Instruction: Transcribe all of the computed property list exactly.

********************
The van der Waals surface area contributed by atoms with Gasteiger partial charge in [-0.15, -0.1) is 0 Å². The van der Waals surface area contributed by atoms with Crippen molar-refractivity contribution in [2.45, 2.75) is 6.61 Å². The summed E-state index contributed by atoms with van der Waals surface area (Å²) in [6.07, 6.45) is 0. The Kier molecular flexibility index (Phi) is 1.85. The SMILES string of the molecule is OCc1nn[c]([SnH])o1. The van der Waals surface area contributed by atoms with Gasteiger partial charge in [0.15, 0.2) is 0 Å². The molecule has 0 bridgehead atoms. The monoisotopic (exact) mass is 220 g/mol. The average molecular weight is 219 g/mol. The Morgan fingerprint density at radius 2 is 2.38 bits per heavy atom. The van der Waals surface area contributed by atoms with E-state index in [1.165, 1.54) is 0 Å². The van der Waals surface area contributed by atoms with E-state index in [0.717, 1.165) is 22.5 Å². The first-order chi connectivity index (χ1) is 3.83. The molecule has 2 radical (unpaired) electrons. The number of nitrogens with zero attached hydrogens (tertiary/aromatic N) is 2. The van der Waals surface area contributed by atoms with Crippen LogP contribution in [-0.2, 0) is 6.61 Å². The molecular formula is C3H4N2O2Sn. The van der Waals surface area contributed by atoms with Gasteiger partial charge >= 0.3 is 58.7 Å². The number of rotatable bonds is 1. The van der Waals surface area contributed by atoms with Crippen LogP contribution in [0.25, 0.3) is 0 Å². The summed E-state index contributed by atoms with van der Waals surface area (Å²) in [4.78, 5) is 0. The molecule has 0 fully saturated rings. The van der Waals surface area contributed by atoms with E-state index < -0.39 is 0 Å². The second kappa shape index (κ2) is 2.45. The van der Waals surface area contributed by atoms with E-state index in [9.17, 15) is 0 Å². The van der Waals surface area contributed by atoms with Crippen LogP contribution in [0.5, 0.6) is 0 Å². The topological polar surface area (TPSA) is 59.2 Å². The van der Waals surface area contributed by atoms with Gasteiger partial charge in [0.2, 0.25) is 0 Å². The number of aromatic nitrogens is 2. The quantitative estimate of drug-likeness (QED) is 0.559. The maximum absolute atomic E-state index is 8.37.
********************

The van der Waals surface area contributed by atoms with Gasteiger partial charge in [-0.15, -0.1) is 0 Å². The van der Waals surface area contributed by atoms with Crippen molar-refractivity contribution in [2.45, 2.75) is 6.61 Å². The summed E-state index contributed by atoms with van der Waals surface area (Å²) in [6.07, 6.45) is 0. The Kier molecular flexibility index (Phi) is 1.85. The SMILES string of the molecule is OCc1nn[c]([SnH])o1. The van der Waals surface area contributed by atoms with Gasteiger partial charge in [0.15, 0.2) is 0 Å². The molecule has 0 bridgehead atoms. The monoisotopic (exact) mass is 220 g/mol. The average molecular weight is 219 g/mol. The Morgan fingerprint density at radius 2 is 2.38 bits per heavy atom. The van der Waals surface area contributed by atoms with E-state index in [1.165, 1.54) is 0 Å². The van der Waals surface area contributed by atoms with E-state index in [0.717, 1.165) is 22.5 Å². The first-order chi connectivity index (χ1) is 3.83. The molecule has 2 radical (unpaired) electrons. The number of nitrogens with zero attached hydrogens (tertiary/aromatic N) is 2. The van der Waals surface area contributed by atoms with Crippen LogP contribution in [-0.2, 0) is 6.61 Å². The molecular formula is C3H4N2O2Sn. The van der Waals surface area contributed by atoms with Gasteiger partial charge >= 0.3 is 58.7 Å². The number of rotatable bonds is 1. The van der Waals surface area contributed by atoms with Crippen LogP contribution in [0.25, 0.3) is 0 Å². The summed E-state index contributed by atoms with van der Waals surface area (Å²) in [4.78, 5) is 0. The molecule has 0 fully saturated rings. The van der Waals surface area contributed by atoms with E-state index < -0.39 is 0 Å². The second kappa shape index (κ2) is 2.45. The van der Waals surface area contributed by atoms with E-state index in [9.17, 15) is 0 Å². The van der Waals surface area contributed by atoms with Crippen LogP contribution in [0.5, 0.6) is 0 Å². The topological polar surface area (TPSA) is 59.2 Å². The van der Waals surface area contributed by atoms with Gasteiger partial charge in [0.2, 0.25) is 0 Å². The number of aromatic nitrogens is 2. The quantitative estimate of drug-likeness (QED) is 0.559. The maximum absolute atomic E-state index is 8.37.